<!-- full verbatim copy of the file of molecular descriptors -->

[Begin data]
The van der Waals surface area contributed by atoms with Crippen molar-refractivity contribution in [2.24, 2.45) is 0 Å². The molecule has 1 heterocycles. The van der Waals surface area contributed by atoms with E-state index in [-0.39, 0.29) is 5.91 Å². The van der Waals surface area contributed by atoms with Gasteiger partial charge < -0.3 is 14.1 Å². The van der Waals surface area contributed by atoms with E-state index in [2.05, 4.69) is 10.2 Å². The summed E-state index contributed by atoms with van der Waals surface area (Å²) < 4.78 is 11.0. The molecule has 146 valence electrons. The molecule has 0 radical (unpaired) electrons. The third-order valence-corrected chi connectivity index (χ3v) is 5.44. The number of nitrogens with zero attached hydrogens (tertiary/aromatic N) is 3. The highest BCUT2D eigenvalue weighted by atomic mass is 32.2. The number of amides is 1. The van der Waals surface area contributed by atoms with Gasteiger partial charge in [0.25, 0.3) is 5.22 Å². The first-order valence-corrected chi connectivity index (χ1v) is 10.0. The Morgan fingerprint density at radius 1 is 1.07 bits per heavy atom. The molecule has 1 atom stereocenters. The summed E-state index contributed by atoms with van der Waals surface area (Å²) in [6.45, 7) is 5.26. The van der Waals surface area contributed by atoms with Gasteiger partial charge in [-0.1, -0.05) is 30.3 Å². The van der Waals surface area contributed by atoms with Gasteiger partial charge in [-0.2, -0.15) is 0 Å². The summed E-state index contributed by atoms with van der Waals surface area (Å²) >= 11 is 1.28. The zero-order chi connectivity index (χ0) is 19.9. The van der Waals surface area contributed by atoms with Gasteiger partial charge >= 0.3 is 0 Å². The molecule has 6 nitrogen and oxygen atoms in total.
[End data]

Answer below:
The van der Waals surface area contributed by atoms with Crippen molar-refractivity contribution in [2.24, 2.45) is 0 Å². The molecule has 1 heterocycles. The van der Waals surface area contributed by atoms with E-state index in [-0.39, 0.29) is 5.91 Å². The van der Waals surface area contributed by atoms with Gasteiger partial charge < -0.3 is 14.1 Å². The van der Waals surface area contributed by atoms with E-state index in [2.05, 4.69) is 10.2 Å². The summed E-state index contributed by atoms with van der Waals surface area (Å²) < 4.78 is 11.0. The molecule has 146 valence electrons. The molecule has 0 radical (unpaired) electrons. The third-order valence-corrected chi connectivity index (χ3v) is 5.44. The number of nitrogens with zero attached hydrogens (tertiary/aromatic N) is 3. The highest BCUT2D eigenvalue weighted by atomic mass is 32.2. The number of amides is 1. The van der Waals surface area contributed by atoms with Gasteiger partial charge in [0.25, 0.3) is 5.22 Å². The first-order valence-corrected chi connectivity index (χ1v) is 10.0. The Morgan fingerprint density at radius 1 is 1.07 bits per heavy atom. The molecule has 1 atom stereocenters. The summed E-state index contributed by atoms with van der Waals surface area (Å²) in [6.45, 7) is 5.26. The van der Waals surface area contributed by atoms with Gasteiger partial charge in [-0.1, -0.05) is 30.3 Å². The van der Waals surface area contributed by atoms with Gasteiger partial charge in [-0.2, -0.15) is 0 Å². The summed E-state index contributed by atoms with van der Waals surface area (Å²) >= 11 is 1.28. The zero-order chi connectivity index (χ0) is 19.9. The van der Waals surface area contributed by atoms with Gasteiger partial charge >= 0.3 is 0 Å². The molecule has 6 nitrogen and oxygen atoms in total.